Chaucer's Humour: A Short Note
Chaucer, the father of English poetry, is called the first great English humourist. The current of good humour flows in all his poetry. It has great variety. It is subtle, sly, spontaneous, natural, paradoxical and commonplace. No other writer of his age equals him in this field. He is highly praised for his fantastic humour. In this respect he is compared with Shakespeare and Dickens.
Chaucer's humour is based on his deep insight and sympathetic attitude. His laughter is never the laughter of contempt. It is because this great poet has no scorn for idiots. He has no strong feeling of distaste for rascals. It is the laughter that springs from the frailties and foibles of mankind.
The Prologue to the Canterbury Tales is full of humour and the laughter echoes on all sides. It is the result of the poet's keen observation of everyday life. Sometimes negligible becomes significant for the poet. The insignificant things like the Squire's coat, the Wife of Bath's hat, the Monk's bridle and the Reeve's thin legs become very important for the poet. He describes all these things in such a way that they evoke much laughter.
Chaucer's humour is multi-angled and of wide range. With the help of this humour the poet laughs at all. He spares none. He is never perceptive but critical. Sometimes his attack is like the strike of a whip. With a good humoured laugh the humourist ridicules the vices of the church and churchmen. In this contest we can quote the following lines that describe the Monk's attitude:
' He yaf nat of that text a pulled hen,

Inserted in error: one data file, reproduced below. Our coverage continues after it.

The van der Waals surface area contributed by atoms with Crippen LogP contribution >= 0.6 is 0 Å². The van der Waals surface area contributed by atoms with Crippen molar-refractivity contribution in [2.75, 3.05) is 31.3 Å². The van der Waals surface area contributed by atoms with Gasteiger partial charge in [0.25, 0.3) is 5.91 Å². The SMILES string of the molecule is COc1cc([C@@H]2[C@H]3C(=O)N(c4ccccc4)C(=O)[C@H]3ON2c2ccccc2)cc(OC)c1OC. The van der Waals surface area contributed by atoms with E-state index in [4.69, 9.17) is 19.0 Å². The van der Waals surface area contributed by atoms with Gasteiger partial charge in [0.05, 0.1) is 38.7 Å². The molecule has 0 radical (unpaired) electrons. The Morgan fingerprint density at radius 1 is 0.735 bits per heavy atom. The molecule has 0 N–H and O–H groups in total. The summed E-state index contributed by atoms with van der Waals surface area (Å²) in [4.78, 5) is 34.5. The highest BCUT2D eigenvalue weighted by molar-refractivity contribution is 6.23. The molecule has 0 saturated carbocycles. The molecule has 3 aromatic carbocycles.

That seith that hunters ben nat hooly men.'
Paradox is one of the important features of Chaucer's humour. It offers us laughter and smile. When the poet is ridiculing the weaknesses of the Wife of Bath, it seems that he is making her praise. The character of Harry Bailly is paradoxical. During the journey he controls a number of pilgrims but he appears as a lamb before his wife at home.
The description of characters raises irresistible laughter. The physical peculiarities of these characters are humourous. The presentation of their dresses also evokes good laughter. But sometimes Chaucer's humour is categorised as sly humour. This humour slyly reveals the weakness of certain characters. The best example of this humour can be found in the character of the Prioress:
' Full weel she soong the service dyvyne,
Entuned in hir nose ful semely.'
Chaucer's humour is full of pathos. It shows no trace of anger and it has no sign of cruelty. It is always genial. It has a tinge of pity for natural human weakness. Sympathy and forgiveness are the important qualities of such humour. It produces tears in happiness and smile in misery. In this context we can compare Chaucer with Dickens.
Thus Geoffrey Chaucer is rightly called the first great humorist. His faith in humanism and realism makes his humour remarkable and powerful. It effectively serves the poet's purpose. In short, Chaucer's humour is praiseworthy.